1. Employee Benefits & Benefits Administration: As the leader of your business, you have the responsibility of ensuring that employee benefits are being managed properly. For example, by offering a 401k plan you are tasked with fiduciary responsibilities such as:
  • Acting solely in the stead of employees with their best interests in mind
  • Carrying out duties prudently
  • Following the plan documents (unless inconsistent with ERISA);
  • Diversifying plan investments
  • Paying only reasonable plan expensesHowever, offering benefits can help you retain quality employees and attract top talent. In fact, according to a survey by Towers Watson, 60% of employees who plan to stay with a company until retirement also identify their retirement programas a very important reason for staying. But as a small business owner, who needs to spend time generating leads, it’s hard to manage a plan with the responsibilities of a 401k.
  • That’s why many business owners have decided to outsource their employee benefits administration. With outsourcing, you no longer have the responsibility of administering benefits to employees or the liability of ensuring you are carrying out all the duties of a 401k fiduciary.
  • These types of responsibilities are too overwhelming and time-consuming for most business owners.
  1. Payroll: Along with employee benefits is the also very time-consuming payroll administration. In fact, 1 in 10 small businesses report that they spend 10 hours per month on payroll taxes alone. This time that is being spent on payroll takes away from the core responsibilities of driving a successful business. Utilizing payroll software or outsourcing your payroll can be beneficial for small business owners needing to dedicate their time to business goals. You can ensure your employees are paid in a timely manner, and when you outsource your payroll responsibilities, you ensure your employment taxes as paid to avoid penalties.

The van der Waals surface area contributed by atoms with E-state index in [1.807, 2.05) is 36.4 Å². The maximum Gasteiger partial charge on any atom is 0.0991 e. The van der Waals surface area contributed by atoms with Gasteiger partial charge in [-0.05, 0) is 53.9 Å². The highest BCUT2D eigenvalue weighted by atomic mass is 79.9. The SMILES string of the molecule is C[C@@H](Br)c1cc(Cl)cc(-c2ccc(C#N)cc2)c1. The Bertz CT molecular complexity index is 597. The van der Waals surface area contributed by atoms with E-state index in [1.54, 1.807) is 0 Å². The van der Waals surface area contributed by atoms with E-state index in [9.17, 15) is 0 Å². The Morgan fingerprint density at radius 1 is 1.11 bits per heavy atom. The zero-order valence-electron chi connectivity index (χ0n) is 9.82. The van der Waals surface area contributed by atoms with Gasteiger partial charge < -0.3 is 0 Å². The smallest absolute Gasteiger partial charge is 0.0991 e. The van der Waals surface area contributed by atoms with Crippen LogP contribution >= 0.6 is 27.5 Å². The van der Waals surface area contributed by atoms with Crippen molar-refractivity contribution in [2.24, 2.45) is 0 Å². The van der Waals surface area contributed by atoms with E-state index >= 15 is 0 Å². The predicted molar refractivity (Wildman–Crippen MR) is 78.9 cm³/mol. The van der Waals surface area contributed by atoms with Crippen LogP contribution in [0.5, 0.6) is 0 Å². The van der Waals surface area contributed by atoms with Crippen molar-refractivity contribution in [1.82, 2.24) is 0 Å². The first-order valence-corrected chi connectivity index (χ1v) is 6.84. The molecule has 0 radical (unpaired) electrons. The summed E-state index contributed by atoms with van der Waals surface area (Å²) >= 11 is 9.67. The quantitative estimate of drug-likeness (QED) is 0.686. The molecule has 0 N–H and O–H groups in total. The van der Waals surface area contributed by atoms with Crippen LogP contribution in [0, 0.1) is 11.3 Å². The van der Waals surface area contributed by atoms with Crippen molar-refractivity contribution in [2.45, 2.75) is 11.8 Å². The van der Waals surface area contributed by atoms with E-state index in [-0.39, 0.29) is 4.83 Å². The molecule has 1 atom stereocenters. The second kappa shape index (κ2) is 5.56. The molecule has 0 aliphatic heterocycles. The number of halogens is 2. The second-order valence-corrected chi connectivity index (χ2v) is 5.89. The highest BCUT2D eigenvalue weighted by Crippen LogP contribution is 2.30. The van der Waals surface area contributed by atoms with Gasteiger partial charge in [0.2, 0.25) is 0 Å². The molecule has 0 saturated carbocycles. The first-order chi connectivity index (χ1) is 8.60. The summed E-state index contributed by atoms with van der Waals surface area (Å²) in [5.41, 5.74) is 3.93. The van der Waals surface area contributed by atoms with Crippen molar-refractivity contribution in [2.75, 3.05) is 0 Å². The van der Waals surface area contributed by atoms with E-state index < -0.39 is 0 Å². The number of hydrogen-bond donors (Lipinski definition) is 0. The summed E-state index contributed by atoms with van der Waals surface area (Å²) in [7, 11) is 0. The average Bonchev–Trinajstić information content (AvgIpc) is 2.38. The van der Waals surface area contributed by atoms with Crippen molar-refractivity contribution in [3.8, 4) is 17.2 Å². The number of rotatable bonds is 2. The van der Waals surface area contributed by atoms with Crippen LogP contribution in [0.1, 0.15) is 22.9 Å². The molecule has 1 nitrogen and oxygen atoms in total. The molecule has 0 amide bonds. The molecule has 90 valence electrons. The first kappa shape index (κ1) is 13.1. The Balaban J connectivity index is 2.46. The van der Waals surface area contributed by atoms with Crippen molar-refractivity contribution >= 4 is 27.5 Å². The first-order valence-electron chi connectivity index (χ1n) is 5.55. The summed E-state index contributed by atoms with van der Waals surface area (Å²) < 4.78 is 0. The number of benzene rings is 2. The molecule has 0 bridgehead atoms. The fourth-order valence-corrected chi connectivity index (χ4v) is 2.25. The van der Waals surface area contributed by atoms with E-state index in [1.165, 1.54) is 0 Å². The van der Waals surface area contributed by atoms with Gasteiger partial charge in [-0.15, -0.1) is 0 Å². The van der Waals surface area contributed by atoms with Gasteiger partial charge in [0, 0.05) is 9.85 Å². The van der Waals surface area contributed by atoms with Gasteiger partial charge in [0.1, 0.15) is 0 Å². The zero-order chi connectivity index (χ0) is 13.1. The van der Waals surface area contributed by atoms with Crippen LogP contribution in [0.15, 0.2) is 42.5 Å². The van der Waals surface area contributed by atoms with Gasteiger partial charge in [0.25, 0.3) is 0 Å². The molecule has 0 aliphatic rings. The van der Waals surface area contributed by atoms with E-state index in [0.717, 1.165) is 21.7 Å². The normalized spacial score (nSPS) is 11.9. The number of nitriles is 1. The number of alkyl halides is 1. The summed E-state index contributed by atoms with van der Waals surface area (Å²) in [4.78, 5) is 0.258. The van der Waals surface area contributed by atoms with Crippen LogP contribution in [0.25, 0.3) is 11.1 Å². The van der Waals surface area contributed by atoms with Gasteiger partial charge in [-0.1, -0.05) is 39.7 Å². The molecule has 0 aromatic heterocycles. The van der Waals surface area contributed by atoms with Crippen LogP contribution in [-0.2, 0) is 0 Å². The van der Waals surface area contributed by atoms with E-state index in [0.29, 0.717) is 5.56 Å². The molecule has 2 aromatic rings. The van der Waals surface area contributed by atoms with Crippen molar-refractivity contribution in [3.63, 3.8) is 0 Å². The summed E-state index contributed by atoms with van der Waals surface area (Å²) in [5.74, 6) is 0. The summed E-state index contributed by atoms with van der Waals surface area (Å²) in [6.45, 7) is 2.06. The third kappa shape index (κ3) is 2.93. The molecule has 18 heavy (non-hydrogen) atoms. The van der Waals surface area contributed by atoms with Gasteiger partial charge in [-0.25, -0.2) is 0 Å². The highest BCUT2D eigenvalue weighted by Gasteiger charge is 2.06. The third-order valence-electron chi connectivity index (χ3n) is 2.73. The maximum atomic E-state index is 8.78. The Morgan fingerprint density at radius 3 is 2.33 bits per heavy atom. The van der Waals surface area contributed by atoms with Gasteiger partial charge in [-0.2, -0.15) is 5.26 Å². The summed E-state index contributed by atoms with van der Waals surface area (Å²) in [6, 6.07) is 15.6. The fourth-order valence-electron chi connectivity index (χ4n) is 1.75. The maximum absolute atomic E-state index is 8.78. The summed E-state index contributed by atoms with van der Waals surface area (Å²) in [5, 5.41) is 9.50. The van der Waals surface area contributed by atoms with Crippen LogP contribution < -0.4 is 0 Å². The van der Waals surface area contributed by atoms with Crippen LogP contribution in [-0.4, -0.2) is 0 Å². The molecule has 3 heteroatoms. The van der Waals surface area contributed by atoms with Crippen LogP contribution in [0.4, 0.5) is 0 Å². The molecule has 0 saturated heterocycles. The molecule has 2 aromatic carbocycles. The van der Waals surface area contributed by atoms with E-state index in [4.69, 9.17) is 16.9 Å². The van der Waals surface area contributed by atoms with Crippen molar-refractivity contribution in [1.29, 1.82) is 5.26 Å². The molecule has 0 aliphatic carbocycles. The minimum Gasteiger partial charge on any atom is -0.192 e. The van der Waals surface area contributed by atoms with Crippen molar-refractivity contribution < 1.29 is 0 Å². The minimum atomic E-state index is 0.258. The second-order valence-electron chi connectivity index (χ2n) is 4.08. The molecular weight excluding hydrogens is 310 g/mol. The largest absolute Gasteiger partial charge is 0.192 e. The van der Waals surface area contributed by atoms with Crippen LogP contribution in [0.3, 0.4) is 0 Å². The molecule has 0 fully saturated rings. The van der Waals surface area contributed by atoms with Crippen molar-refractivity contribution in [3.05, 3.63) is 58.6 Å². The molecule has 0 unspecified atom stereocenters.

1. Staffing: Having the right employees is paramount for company growth. Even more so for a smaller companies with staff members wearing many hats. When hiring new employees, it’s important to make sure he or she has the skills needed to complete the job. Creating a skills assessment test can alleviate any concerns you may have for a potential new staff member. Pre-employment skills tests should include basic questions for their industry or field. If you need clerical staff, you would include a typing test and computer skills assessment. Alternatively, you could hire a staffing agency to conduct these tests for you and find the perfect staff member.
  2. For existing employees, it is also important to ensure that they are up to speed on what their duties are and how to perform those duties. Continuous training and certification programs are advised in order for staff to stay up-to-date on their specific industry or software changes and upgrades.

At UniqueHR, we understand that as a successful business owner you may not have the time to deal with all the HR duties that come with running a business. We can help you train your staff, assess your risks, handle your payroll and administer your benefits. For more information on what UniqueHR can do for your business, download our free eGuide.